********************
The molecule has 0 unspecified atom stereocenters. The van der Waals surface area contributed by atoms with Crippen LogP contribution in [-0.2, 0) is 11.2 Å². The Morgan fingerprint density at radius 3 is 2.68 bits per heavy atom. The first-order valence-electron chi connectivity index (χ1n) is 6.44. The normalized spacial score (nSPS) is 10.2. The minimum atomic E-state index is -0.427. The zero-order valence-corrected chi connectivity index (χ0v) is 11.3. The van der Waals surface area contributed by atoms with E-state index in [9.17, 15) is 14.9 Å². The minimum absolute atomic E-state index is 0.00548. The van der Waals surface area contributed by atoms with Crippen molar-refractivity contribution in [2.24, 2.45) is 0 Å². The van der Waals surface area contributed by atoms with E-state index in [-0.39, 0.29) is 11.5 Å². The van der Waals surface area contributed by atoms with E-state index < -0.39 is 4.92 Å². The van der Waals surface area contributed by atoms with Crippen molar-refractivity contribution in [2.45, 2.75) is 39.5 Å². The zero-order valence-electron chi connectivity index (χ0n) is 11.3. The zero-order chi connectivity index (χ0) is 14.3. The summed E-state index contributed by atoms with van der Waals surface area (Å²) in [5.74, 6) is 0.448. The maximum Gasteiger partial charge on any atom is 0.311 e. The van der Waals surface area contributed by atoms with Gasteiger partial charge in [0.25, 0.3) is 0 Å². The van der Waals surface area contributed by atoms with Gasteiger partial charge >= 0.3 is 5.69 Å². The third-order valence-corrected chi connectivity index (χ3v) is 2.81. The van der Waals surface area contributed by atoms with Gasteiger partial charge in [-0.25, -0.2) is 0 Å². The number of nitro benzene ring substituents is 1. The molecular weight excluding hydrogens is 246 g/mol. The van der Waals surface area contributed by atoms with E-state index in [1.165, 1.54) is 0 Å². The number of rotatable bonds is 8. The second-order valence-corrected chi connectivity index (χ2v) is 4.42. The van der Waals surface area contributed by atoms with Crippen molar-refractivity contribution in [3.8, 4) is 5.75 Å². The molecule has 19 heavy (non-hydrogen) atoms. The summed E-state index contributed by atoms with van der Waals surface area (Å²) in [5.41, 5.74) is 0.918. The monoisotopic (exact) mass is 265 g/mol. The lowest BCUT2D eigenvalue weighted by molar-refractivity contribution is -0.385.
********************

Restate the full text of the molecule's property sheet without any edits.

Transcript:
The molecule has 0 unspecified atom stereocenters. The van der Waals surface area contributed by atoms with Crippen LogP contribution in [-0.2, 0) is 11.2 Å². The Morgan fingerprint density at radius 3 is 2.68 bits per heavy atom. The first-order valence-electron chi connectivity index (χ1n) is 6.44. The normalized spacial score (nSPS) is 10.2. The minimum atomic E-state index is -0.427. The zero-order valence-corrected chi connectivity index (χ0v) is 11.3. The van der Waals surface area contributed by atoms with E-state index in [9.17, 15) is 14.9 Å². The minimum absolute atomic E-state index is 0.00548. The van der Waals surface area contributed by atoms with Crippen molar-refractivity contribution in [2.24, 2.45) is 0 Å². The van der Waals surface area contributed by atoms with E-state index in [-0.39, 0.29) is 11.5 Å². The van der Waals surface area contributed by atoms with E-state index < -0.39 is 4.92 Å². The van der Waals surface area contributed by atoms with Crippen molar-refractivity contribution in [2.45, 2.75) is 39.5 Å². The zero-order valence-electron chi connectivity index (χ0n) is 11.3. The zero-order chi connectivity index (χ0) is 14.3. The summed E-state index contributed by atoms with van der Waals surface area (Å²) in [5.74, 6) is 0.448. The maximum Gasteiger partial charge on any atom is 0.311 e. The van der Waals surface area contributed by atoms with Gasteiger partial charge in [0.25, 0.3) is 0 Å². The van der Waals surface area contributed by atoms with Gasteiger partial charge >= 0.3 is 5.69 Å². The third-order valence-corrected chi connectivity index (χ3v) is 2.81. The van der Waals surface area contributed by atoms with Gasteiger partial charge in [-0.25, -0.2) is 0 Å². The number of nitro benzene ring substituents is 1. The molecular weight excluding hydrogens is 246 g/mol. The van der Waals surface area contributed by atoms with E-state index in [1.165, 1.54) is 0 Å². The number of rotatable bonds is 8. The second-order valence-corrected chi connectivity index (χ2v) is 4.42. The van der Waals surface area contributed by atoms with Crippen molar-refractivity contribution in [3.8, 4) is 5.75 Å². The molecule has 19 heavy (non-hydrogen) atoms. The summed E-state index contributed by atoms with van der Waals surface area (Å²) in [5.41, 5.74) is 0.918. The monoisotopic (exact) mass is 265 g/mol. The lowest BCUT2D eigenvalue weighted by molar-refractivity contribution is -0.385.